Equine protozoal myeloencephalitis (EPM) was the most commonly diagnosed neurological disease in horses in North America in 1997. In 1999, there was a lot of missing information about the disease and Sarcocystis neurona. The first successful isolation of the protozoa from the spinal cord of a horse with EPM was in 1991 (Dubey), and an antemortem diagnostic test, the Granstrom Western Blot, was developed in 1993 using the Dubey isolate.
The lack of specificity of the Western Blot test led clinicians to uncover subclinical S. neurona infections, they were prevalent because more than half the horses in the US had intestinal infections and were seropositive on tests. Scientists quickly recognized variable antibody reactivity on the WB, and when a new antigenically different organism was recovered from a horse in 2001, the diagnostic waters were muddied.
The PhD project I selected in 1999 was to create tools needed to study S. neurona. Since then we have developed 13 tools, each tool is a step to understanding the disease EPM.
The organism had to be cultured in the laboratory and then a marker to identify antibodies from infected animals could lead to a useful diagnostic test. A diagnostic test not only has to differentiate organisms in culture but must also distinguish between diseased and non-diseased individuals. After molecularly characterizing the most likely-to-be-important gene from a disease causing S. neurona, the next step was creating a disease model. The gene was the prominent 29kDa SAG 1 gene of S. neurona. Creating a horse model of EPM had stymied researchers since the initial isolation of the organism in 1991.
Using unique culturing techniques (Step 1: Ellison 2001) and information from the characterization of SAG1 and expressing the recombinant protein, rSAG1 (Step 2: Ellison 2001), the first successful experimental model of EPM was developed (Step 3: Ellison 2004). The unique culture techniques used horses’ cells to be infected in vitro and returned back to the donor, creating an environment that transported the organism to the central nervous system, just as it is accomplished in nature. The term Trojan Horse Model was appropriate for the techniques used. The Trojan Horse model led to validation of the SnSAG1 ELISA (Step 4: Ellison 2003) as a diagnostic test and tied the clinical signs to antibody detection.
The Trojan Horse model was used by pharmaceutical companies to test the efficacy of their anti-protozoal drugs. A unique opportunity was the ability to detect early signs of EPM (Step 5: Ellison 2003) that were observed in all infected horses. Another use of the Trojan Horse model was examining immune responses to the recombinant protein, rSAG1, and determining that the antibody responses were protective against challenge, rSAG1 was a useful vaccine.
By 2012 the Trojan Horse model was used test effectiveness of drugs, and drugs that would kill the protozoa (Step 6: Ellison 2012) and modulate the immune system to prevent adverse immune reactions (Step 7: Ellison 2012). Other species were implicated in infections with S. neurona, they included dogs (Step 8: Ellison 2012) and cats. Modulating the inflammatory response to S. neurona was important, it had been a conundrum since 1991 that horses would have signs of EPM, but isolation of the organism eluded researchers. Inflammation and no parasites needed an explanation.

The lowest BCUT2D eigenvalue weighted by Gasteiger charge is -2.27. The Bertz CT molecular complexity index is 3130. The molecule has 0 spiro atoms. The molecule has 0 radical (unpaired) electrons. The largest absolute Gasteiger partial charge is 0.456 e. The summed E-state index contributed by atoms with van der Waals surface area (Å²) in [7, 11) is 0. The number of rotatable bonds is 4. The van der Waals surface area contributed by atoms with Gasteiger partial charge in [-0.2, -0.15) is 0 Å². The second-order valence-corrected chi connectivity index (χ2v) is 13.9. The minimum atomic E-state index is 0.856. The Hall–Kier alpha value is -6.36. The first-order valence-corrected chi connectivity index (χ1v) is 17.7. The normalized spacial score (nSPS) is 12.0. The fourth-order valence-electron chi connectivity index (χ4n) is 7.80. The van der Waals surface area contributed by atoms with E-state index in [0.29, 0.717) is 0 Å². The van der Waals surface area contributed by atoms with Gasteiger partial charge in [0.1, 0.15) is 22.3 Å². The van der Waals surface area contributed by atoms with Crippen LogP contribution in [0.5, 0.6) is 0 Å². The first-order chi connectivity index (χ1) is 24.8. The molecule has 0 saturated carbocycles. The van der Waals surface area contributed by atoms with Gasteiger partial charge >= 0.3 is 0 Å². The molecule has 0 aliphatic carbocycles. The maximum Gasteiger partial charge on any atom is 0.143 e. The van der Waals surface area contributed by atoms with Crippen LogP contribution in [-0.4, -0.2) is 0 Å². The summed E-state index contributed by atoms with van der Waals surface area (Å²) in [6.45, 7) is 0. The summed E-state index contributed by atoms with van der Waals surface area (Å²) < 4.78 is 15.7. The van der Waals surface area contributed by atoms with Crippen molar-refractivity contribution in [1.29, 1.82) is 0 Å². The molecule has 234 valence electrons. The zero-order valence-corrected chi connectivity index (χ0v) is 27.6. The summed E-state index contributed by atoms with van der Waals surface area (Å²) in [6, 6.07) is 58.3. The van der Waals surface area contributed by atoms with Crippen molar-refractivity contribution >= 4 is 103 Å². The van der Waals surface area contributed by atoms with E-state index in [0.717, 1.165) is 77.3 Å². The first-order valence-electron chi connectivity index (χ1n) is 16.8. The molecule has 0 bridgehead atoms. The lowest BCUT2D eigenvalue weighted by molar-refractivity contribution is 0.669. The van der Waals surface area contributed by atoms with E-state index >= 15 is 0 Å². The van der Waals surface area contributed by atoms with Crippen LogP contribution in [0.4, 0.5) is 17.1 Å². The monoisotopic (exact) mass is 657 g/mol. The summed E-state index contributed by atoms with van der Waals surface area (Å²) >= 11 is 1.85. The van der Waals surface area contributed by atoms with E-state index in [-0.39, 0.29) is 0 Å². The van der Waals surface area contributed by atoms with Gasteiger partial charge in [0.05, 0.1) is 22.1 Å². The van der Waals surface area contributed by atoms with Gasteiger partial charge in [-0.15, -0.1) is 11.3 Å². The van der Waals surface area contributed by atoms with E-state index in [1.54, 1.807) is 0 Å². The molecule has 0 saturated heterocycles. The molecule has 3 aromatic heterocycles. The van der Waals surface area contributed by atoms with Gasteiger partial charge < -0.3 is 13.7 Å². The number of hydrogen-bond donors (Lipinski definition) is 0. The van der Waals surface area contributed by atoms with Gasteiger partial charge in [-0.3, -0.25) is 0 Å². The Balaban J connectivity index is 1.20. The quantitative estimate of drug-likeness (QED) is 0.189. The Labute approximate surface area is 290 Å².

We found some hidden clues in the rare disease, polyneuritis equi, and inflammation associated with equine myelin protein 2 (Step 9: Ellison 2015). A re-discovery led us to a neuritogenic peptide (Step 10: Ellison 2015) and the association with S. neurona. We were not the first to think of this, others tried and failed. Our success depended on using recombinant proteins and not a myelin protein homogenate. When others abandoned this path, they didn’t return and try and improve the assay. We knew that success of an ELISA depended on recombinant protein over antigens used in Western Blots and applied our knowledge to the neural tissues. If you hear someone tried and failed, don’t forget to ask about the source of the antigen!
By now we had important tools to ask some questions. How do horses with equine muscular sarcocystis, EMS, compare with horses with EPM? Horses are commonly infected with S. fayeri cysts and they are seen in histopathology of muscles from horses, almost 80% of horses have cysts. Generally, horses with EMS do not show any clinical signs, but we suspected some might. We developed an ELISA to detect a toxin from S. fayeri (Step 11: Ellison 2016) that was apparent in horses with neuromuscular disease. The horses infected with a toxin-secreting S. fayeri can show neurological disease.
Another conundrum in the equine community is that S. neurona causes relapses, not because the drug is ineffective, but because there are undetected, microscopic, single cell cysts that re-infect a horse. The prevailing opinion is EPM horses relapse, and relapses are a parameter for pre-mortem diagnosis of EPM. We questioned that hypothesis. Were chronic relapsing EPM cases really inappropriately treated EMS or polyneuritis equi horses? We answered the question in a long term field study (Step 12: Ellison 2017). An issue was the S. fayeri assay. We needed enough post-mortem cases with S. fayeri infections to make an association between our anti-S. fayeri toxin ELISA and histopathology. That opportunity presented itself to us when we conducted a safety study in horse (Step 13: Ellison 2019).